Geography Dagupan covers a total land area of 4,447.10 hectares (10,989.0 acres), bounded by Lingayen Gulf in the north, San Fabian in the north-east, Mangaldan in the east, Calasiao in the south and Binmaley in the west. Land use is primarily for agriculture with 35.98% of the total land area, fishpond, cropland, residential with 22.88%; others uses are commercial, industrial, institutional, government private, parks and roads.

Dagupan is 14 km (8.7 mi) from Lingayen and 220 km (140 mi) from Manila.

Geography: Barangays Dagupan is politically subdivided into 31 barangays. Each barangay consists of puroks and some have sitios.

Demographics In Dagupan, the Pangasinans are the predominant people and the Pangasinan language is predominantly used in the city and environs, followed by Filipino and English, as well as Ilocano, mainly in Calmay and Pantal. Chinese is mainly spoken only by a few city individuals of Chinese descent.

Economy Dagupan is the economic centre of Pangasinan. As a major regional hub, many people in Pangasinan and nearby provinces commute to the city during the day; this causes the city's daytime population to rise and cause traffic in parts of the city, especially the downtown area. The city is a vital financial centre housing numerous banks, non-bank financial institutions, headquarters of corporations and offices of major government departments and agencies.

Historically, Dagupan was a centre for salt making in numerous salt evaporator beds in the low-lying swampy areas close to Lingayen Gulf. Beginning in the 19th century, some of the salt making operations gave way to pond culture of fish, most prominently, the milkfish (locally known as bangus), for which the city has become famous. Fisheries, aquaculture and processed fisheries products are an important mainstay of the city's economy.

Manila-based developers have set up shop in Dagupan due to its strategic location and growing population. These include Santa Lucia Land Inc. (Almeria Verde Subdivision), SM Prime Holdings, and Filinvest.

As of June 2020, Dagupan is one of the 25 cities in the Philippines identified as an area with "high-potential in IT-BPM industry" for transformation into "digital cities" by 2025. Sitel, a global business process outsourcing (BPO) firm, has opened in 2020 its first Sitel MAXhub in Dagupan.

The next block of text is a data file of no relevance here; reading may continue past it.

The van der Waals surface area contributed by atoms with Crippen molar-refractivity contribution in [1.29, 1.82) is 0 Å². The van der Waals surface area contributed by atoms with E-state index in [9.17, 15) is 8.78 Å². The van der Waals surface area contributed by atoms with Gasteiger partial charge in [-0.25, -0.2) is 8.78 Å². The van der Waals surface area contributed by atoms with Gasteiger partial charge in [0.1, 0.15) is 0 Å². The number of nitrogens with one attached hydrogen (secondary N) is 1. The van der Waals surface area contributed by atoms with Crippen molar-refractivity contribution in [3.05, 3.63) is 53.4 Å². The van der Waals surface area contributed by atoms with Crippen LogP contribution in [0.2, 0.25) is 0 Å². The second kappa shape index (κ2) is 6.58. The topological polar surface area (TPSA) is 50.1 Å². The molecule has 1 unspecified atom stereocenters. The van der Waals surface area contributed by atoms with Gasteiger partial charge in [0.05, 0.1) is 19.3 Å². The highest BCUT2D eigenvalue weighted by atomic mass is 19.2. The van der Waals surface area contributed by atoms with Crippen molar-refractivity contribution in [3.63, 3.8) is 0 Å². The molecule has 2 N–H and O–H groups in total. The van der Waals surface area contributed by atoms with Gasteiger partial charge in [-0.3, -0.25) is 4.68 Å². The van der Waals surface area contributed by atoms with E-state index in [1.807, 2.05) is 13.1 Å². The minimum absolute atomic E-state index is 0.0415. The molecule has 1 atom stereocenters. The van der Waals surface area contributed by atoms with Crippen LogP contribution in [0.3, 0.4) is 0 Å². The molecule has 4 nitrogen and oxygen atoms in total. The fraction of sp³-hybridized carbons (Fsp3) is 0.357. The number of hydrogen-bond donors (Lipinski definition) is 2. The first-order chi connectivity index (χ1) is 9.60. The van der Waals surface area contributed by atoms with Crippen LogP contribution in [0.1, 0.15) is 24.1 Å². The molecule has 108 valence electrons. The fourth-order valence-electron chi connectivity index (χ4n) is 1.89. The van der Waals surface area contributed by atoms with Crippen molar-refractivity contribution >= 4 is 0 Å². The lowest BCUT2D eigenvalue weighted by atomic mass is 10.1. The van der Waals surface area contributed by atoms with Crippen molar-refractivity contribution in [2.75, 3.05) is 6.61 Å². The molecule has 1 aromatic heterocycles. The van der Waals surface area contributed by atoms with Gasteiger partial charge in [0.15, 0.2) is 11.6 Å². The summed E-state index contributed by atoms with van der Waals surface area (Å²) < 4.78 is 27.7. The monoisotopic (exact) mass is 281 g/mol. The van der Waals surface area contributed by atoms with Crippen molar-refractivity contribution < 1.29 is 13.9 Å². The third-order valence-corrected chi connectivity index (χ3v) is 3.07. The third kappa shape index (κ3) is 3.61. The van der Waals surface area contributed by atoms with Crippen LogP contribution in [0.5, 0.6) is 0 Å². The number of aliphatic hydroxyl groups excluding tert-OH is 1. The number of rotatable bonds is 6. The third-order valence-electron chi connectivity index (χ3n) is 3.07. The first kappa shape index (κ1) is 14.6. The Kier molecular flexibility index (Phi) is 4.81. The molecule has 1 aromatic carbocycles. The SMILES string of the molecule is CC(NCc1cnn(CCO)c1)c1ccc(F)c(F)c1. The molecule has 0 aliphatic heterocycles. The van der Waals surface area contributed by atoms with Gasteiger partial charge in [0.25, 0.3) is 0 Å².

The motor vehicle industry of Dagupan is centered around Caranglaan and Lucao districts. Many automotive companies have a dealership in the city's metropolitan area. Existing car dealerships from major companies including Ford, Hyundai, Chevrolet, Mazda and Isuzu are found in Dagupan; other companies such as Toyota, Honda, Mitsubishi, Nissan are found at the neighbouring town of Calasiao.

Economy: Tourist Industry Dagupan is a historic city that boasts numerous historical, cultural heritage, recreational, ecotourism, business, and culinary tourism of national importance.

Being at the centre of trade in the north for centuries blessed with a geography crisscrossed by several rivers and sandy beaches, Dagupan has naturally become a multifaceted city in terms of tourism. Also, as the transportation hub of Pangasinan, the city is easily accessible to the public, whether coming from within or outside of the province.

Historical and heritage tourism Since the Spanish colonial times, the colonial government had put a great emphasis on the importance of the city due to being at the strategic centre of the province and its accessibility to the sea for trading and transport. The first Philippine railroad system, the Manila-Dagupan railway, had its terminus in the city. Remnant of the historic rail transport locomotive can be seen displayed in front of the city museum.

During World War II, Dagupan also served as the wartime capital of Pangasinan. The shores of Bonuan Gueset was a silent witness to the historic landing of Gen. MacArthur that eventually became one of the key historic points in the country's liberation. To immortalize this important feat in the city's history, a MacArthur Landing Park was built to stand by the shore of Tondaligan Beach, adjacent to Filipino-Japanese Peace Park.

More structures and landmarks of historic importance still dot the city, some of which are already listed as heritage sites by the National Historical Commission of the Philippines (NHCP). These include: • Home Economics/Gabaldon Building at West Central Elementary School • Old City Hall and Water Tower • Metropolitan Cathedral of Saint John • Philippine National Railways Tracks and Station • Remnants of Franklin Bridge • Lighthouse in Bonuan

Food tourism Aside from being the Bangus Capital of the Philippines, the city is also known as the Kitchen of the North. Many popular culinary traditions have originated in the city, including Pigar-Pigar, Kaleskes, and Bonuan Boneless Bangus. Plato Wraps, a contemporary food innovation that's now popularly sold in major shopping malls also hails from the city.

Dagupan is home to popular homegrown restaurants that branched out in many parts of Luzon. These include Matutina's Restaurant, Dagupeña Restaurant, Pedritos Restaurant, and Silantro Fil-Mex Cantina, among others.